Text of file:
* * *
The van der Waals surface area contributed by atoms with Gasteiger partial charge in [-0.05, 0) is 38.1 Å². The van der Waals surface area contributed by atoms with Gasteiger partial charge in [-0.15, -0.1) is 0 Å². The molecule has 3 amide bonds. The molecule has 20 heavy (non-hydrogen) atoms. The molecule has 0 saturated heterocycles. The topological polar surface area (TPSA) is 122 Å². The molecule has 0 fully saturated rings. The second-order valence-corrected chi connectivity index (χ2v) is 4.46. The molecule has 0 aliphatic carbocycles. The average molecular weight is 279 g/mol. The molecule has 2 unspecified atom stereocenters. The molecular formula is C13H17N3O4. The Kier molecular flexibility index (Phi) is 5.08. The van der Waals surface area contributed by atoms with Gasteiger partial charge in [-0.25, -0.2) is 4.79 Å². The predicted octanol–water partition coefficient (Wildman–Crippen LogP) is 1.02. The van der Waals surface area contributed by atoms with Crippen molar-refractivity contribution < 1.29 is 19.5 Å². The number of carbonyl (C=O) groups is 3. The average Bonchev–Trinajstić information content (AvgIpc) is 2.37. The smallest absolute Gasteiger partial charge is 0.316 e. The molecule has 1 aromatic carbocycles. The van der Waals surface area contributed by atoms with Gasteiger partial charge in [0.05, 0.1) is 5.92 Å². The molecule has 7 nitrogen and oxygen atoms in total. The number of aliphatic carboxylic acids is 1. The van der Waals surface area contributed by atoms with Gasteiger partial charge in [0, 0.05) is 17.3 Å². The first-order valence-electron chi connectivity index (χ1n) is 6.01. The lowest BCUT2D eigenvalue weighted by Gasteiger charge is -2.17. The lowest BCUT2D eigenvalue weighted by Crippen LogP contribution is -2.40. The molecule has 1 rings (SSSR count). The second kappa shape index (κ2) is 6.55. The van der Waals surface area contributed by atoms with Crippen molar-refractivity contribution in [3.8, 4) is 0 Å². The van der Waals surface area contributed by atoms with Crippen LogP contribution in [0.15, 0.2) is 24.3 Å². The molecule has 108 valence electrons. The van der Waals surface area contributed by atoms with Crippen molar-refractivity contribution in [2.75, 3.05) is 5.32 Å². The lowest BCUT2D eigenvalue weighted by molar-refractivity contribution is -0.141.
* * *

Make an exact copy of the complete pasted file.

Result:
The van der Waals surface area contributed by atoms with Gasteiger partial charge in [-0.05, 0) is 38.1 Å². The van der Waals surface area contributed by atoms with Gasteiger partial charge in [-0.15, -0.1) is 0 Å². The molecule has 3 amide bonds. The molecule has 20 heavy (non-hydrogen) atoms. The molecule has 0 saturated heterocycles. The topological polar surface area (TPSA) is 122 Å². The molecule has 0 fully saturated rings. The second-order valence-corrected chi connectivity index (χ2v) is 4.46. The molecule has 0 aliphatic carbocycles. The average molecular weight is 279 g/mol. The molecule has 2 unspecified atom stereocenters. The molecular formula is C13H17N3O4. The Kier molecular flexibility index (Phi) is 5.08. The van der Waals surface area contributed by atoms with Gasteiger partial charge in [-0.25, -0.2) is 4.79 Å². The predicted octanol–water partition coefficient (Wildman–Crippen LogP) is 1.02. The van der Waals surface area contributed by atoms with Crippen molar-refractivity contribution < 1.29 is 19.5 Å². The number of carbonyl (C=O) groups is 3. The average Bonchev–Trinajstić information content (AvgIpc) is 2.37. The smallest absolute Gasteiger partial charge is 0.316 e. The molecule has 1 aromatic carbocycles. The van der Waals surface area contributed by atoms with Gasteiger partial charge in [0.05, 0.1) is 5.92 Å². The molecule has 7 nitrogen and oxygen atoms in total. The number of aliphatic carboxylic acids is 1. The van der Waals surface area contributed by atoms with Gasteiger partial charge in [0, 0.05) is 17.3 Å². The first-order valence-electron chi connectivity index (χ1n) is 6.01. The lowest BCUT2D eigenvalue weighted by Gasteiger charge is -2.17. The lowest BCUT2D eigenvalue weighted by Crippen LogP contribution is -2.40. The molecule has 1 rings (SSSR count). The second kappa shape index (κ2) is 6.55. The van der Waals surface area contributed by atoms with Crippen molar-refractivity contribution in [3.8, 4) is 0 Å². The van der Waals surface area contributed by atoms with Crippen LogP contribution in [0.15, 0.2) is 24.3 Å². The molecule has 108 valence electrons. The van der Waals surface area contributed by atoms with Crippen molar-refractivity contribution in [2.75, 3.05) is 5.32 Å². The lowest BCUT2D eigenvalue weighted by molar-refractivity contribution is -0.141.